Best Investing Apps UK for September 2022 – Forbes Advisor UK – Forbes | Jewelry Dukan

Until recently, the idea of ​​managing stocks and shares from your mobile device – practically having a trading room in your pocket – seemed fanciful.

But today’s smartphones are making this a reality. Private investors are increasingly using trading apps not only to carry out individual transactions, but to manage entire portfolios.

Whether you’re buying stocks for the first time or you’re a seasoned stock market investor, here’s a look at the rise of trading apps and how to choose one that suits your needs.

Remember, investing is speculative and as an investor, your capital is at risk. This means you may lose some or all of your money.

Which trading app should I choose?

Keeping the amount you pay to trade and invest to a minimum will increase the returns on your underlying investments.

But like so many decisions related to our finances, when choosing a trading app, there is no one-size-fits-all choice that’s right for everyone. Much of the decision comes down to what you want from a service.

Fees aside, there are a number of other considerations that you need to take into account to get the most out of your trading app. These include:

  • How user-friendly do you think the app is?
  • Which investments do you want to trade? Equities, funds or more sophisticated investments?
  • If you are new to investing, can you use the app to practice trading or trade virtually before taking the plunge?
  • Aside from trading costs, what other management fees does the app charge?
  • Is there a minimum investment?
  • Can you use the app to trade tax efficiently through an ISA for stocks and shares?
  • Is your app regulated by the UK Financial Conduct Authority (FCA)?
  • Are there any additional benefits/rewards?

Trading apps for different scenarios

The trading apps market is getting more and more crowded. Here is a selection of apps covering a range of scenarios from beginners to more experienced investors.

1) eToro – good for beginners and social

eToro describes itself as “a bridge between the old world of investing and the new” and claims to be “the only place where investors can hold traditional assets like stocks and commodities alongside ‘new’ assets like the cryptocurrency Bitcoin.”

The app offers a decent mobile experience and, along with some of its competitors, offers the added appeal of zero-commission trading.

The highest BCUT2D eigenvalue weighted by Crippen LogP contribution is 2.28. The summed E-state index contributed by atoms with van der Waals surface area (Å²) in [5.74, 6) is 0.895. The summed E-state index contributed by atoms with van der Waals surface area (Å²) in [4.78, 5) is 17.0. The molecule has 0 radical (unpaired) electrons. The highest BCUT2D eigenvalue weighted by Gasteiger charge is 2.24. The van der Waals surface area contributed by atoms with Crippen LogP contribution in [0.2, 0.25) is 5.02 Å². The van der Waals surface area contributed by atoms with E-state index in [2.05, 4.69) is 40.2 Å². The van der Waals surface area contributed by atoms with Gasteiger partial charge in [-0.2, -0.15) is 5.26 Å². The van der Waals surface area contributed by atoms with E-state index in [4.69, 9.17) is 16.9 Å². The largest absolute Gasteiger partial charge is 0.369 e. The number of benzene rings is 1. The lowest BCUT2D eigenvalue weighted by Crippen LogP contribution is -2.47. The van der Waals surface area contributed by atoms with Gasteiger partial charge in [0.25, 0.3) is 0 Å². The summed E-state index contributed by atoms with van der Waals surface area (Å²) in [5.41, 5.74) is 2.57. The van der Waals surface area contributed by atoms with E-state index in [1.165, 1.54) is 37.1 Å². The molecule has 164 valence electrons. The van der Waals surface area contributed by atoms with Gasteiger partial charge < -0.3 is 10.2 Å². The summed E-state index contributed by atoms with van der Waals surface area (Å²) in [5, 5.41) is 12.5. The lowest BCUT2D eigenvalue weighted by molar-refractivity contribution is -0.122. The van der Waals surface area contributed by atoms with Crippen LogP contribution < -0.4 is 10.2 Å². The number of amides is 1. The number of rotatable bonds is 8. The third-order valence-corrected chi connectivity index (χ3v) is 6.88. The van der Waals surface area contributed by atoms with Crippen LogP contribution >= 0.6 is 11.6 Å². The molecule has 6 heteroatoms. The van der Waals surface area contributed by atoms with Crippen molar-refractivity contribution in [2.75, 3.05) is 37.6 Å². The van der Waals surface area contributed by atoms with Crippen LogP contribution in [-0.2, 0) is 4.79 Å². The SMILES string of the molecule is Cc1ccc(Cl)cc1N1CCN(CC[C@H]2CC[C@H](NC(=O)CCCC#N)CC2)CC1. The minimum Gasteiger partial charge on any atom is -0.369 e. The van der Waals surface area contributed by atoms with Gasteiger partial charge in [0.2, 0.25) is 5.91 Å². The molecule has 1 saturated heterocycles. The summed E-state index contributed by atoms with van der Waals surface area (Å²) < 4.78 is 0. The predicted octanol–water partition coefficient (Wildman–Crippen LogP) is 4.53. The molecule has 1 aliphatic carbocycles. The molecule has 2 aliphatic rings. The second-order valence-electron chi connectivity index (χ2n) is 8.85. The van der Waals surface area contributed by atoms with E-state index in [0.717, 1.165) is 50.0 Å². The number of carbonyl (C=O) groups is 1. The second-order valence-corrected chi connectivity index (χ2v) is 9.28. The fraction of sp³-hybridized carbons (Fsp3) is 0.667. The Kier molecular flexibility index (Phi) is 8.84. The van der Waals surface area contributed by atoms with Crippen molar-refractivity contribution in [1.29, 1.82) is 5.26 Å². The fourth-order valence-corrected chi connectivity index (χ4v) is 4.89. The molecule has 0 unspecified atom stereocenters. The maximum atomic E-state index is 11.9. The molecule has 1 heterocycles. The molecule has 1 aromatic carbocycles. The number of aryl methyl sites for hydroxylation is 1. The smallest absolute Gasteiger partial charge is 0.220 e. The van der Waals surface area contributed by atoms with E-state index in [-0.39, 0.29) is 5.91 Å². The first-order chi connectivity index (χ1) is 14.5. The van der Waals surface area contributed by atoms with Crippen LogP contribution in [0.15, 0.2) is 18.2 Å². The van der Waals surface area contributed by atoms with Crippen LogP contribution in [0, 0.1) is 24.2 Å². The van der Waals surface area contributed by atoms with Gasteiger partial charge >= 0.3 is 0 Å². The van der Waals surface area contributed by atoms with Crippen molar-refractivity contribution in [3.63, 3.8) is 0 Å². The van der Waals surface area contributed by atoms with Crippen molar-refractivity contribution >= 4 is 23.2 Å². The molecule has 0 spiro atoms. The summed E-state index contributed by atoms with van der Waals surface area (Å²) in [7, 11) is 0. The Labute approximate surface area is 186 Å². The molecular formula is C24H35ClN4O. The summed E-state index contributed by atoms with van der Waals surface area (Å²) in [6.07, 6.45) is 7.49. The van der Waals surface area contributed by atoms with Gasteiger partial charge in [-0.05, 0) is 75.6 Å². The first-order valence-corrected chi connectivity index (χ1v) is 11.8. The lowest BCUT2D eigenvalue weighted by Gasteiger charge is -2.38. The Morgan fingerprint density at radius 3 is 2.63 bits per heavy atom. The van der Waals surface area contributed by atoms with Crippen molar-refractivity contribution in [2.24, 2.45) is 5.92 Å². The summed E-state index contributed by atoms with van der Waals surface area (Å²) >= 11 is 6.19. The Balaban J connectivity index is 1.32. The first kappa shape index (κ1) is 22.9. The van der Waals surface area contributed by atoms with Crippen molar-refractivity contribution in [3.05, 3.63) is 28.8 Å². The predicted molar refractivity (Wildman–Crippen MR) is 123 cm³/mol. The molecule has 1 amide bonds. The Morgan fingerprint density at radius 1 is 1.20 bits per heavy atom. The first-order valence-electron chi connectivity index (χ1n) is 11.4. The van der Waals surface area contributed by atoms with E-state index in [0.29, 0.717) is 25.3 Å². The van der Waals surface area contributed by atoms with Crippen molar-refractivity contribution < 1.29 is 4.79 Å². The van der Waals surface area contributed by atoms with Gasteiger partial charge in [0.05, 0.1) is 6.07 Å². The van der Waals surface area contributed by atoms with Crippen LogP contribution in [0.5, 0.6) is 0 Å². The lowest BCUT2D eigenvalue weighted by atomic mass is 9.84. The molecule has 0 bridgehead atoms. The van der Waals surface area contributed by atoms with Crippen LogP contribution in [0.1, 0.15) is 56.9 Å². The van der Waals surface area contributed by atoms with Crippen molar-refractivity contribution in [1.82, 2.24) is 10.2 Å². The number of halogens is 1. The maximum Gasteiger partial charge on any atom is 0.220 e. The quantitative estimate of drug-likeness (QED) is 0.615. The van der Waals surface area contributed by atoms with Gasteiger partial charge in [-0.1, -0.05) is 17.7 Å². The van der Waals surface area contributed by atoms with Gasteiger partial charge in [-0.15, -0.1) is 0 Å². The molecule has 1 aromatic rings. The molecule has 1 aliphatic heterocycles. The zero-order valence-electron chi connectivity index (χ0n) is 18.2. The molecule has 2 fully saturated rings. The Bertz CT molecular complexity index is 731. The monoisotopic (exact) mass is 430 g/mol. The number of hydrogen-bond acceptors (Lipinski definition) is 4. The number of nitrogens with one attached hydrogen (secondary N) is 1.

eToro also allows users to track and even copy the trades of legitimate investors with a proven track record. FCA regulated.

Related: How to buy cryptocurrency

2) Free Trade – good for easy investing and guides

Freetrade’s basic service offers commission-free trading and access to large and mid-cap stocks in the UK and US, as well as initial public offerings (IPOs) and special purpose acquisition companies (SPACs).

It also offers limited access to a number of companies listed on the German, Finnish and Dutch markets.

Freetrade Plus costs users £9.99 per month but offers significantly more investment choices including all other London listed stocks as well as access to all other European stocks. FCA regulated.

3) Fidelity Personal Investing – good for funds

Fidelity allows investors to choose from over 2,500 funds as well as stocks from the FTSE 100, FTSE 250, FTSE All-Share and FTSE AIM 100. Other investments available include investment trusts, exchange traded funds (ETFs) and some Irish stocks.

The service allows a user to link family members’ accounts to see everything in one place, while a watchlist tracks the performance of up to 50 investments at a time. FCA regulated.

4) Trading212 – good for practicing virtual money trades

Trading 212 offers unlimited commission-free trading with access to 10,000+ stocks and ETFs from the UK, US, Germany, France, Spain, Netherlands and other markets.

For those looking for more sophisticated investments, Trading 212 also offers over 3,000 contracts for difference (CFDs) on stocks, forex, gold, oil and indices.

Users can start with a free lifetime practice account using virtual money. FCA regulated.

5) IG – good for more experienced investors

IG allows users to trade more than 17,000 global markets including stocks, indices, options and commodities.

It offers interactive charts, news, automatic trading alerts and real-time signals. Users can spread bets or trade CFDs on commodities, and options trading is available on various assets on a daily, weekly, and monthly basis. FCA regulated.


For those looking to invest through the stock market, the days of “calling your broker” are long gone.

Most investors looking to buy and sell stocks, build a portfolio of mutual funds, or trade sophisticated instruments like contracts for difference now do so through an online trading account.